the tremendous strides in labor or
ganization today are under far dif-
mm i nrrmamumamBsssa
:V: w;t traditions tnan t". -e or .sev
enteen years ago, when t.-de union
memberships passed the live million
mink. With the outbreak of the
Worid War, political and economic
conditions highly favorable to the
giowth of organized labor were cre
ated. The flow of European orders
into this country and later the heavy
war purchases by our own govern
ment produced a state of great bus
iness and demand for labor. The
stoppage of immigration and the
withdrawal of man power for mili
tary purposes also helped to tighten
the labor market ;:vl .-t e-v;.'.:-n the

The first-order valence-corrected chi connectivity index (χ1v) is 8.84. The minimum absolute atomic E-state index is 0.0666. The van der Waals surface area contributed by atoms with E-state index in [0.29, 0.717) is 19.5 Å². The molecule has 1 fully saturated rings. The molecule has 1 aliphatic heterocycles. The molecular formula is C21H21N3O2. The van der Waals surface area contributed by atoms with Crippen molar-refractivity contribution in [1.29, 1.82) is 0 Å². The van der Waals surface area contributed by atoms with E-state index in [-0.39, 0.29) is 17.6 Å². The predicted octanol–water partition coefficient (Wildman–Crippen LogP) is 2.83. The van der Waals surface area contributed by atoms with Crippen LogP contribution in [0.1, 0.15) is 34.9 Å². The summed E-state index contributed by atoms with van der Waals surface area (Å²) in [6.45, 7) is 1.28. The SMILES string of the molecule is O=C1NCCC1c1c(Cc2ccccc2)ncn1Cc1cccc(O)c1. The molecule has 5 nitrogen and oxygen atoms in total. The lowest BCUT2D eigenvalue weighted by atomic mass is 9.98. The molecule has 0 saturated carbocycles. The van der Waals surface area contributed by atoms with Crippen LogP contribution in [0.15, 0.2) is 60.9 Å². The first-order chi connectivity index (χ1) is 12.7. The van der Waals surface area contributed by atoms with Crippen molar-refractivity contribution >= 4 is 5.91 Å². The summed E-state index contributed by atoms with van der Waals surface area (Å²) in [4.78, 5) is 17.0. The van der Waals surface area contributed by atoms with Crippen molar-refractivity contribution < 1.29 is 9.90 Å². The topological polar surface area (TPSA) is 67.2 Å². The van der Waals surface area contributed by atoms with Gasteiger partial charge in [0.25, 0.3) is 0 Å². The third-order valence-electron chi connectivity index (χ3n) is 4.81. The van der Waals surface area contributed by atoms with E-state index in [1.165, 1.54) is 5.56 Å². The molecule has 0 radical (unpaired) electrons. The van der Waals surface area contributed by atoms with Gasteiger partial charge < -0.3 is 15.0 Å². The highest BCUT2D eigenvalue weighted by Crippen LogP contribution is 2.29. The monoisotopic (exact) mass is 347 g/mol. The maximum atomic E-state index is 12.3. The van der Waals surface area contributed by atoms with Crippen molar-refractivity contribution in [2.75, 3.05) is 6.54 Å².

bargain power of labor.
AND WITH INDUSTRIAL peace
essential to continued production,
the Ftd; al Government encouraged
tin? c ct 'nsio.t of trade unionism and
CON! -IONS FOR THE present
drive f;r the stronger organization
of labor are, of course, entirely dif
ferent from thosa of the war period.
Instead of a shortage of labor we
have a surplus and unemployment is
wide. Personal contacts between
employers and employees are few
er. The trend toward larger estab
lishments employing great numbers
Made the Old Fashioa
To Suit Yc:ir Taste
DIXIE SODA SHOP
Fcsr Quickest Delivery
Try Our Pies and Cakes
of workers continues. For labor, tlnsj
means that workeis must place more
dependence upon employe represen
tatives. In a won!, individual bargain
ing oer terms of employment is be
ing replaced by mass barbaining.
is a contributing factor to main
taining factory output with fewer
workers. Small and inefficient plants
are being eliminated and regional
shifts of factories and scientific man
agement are having great effect..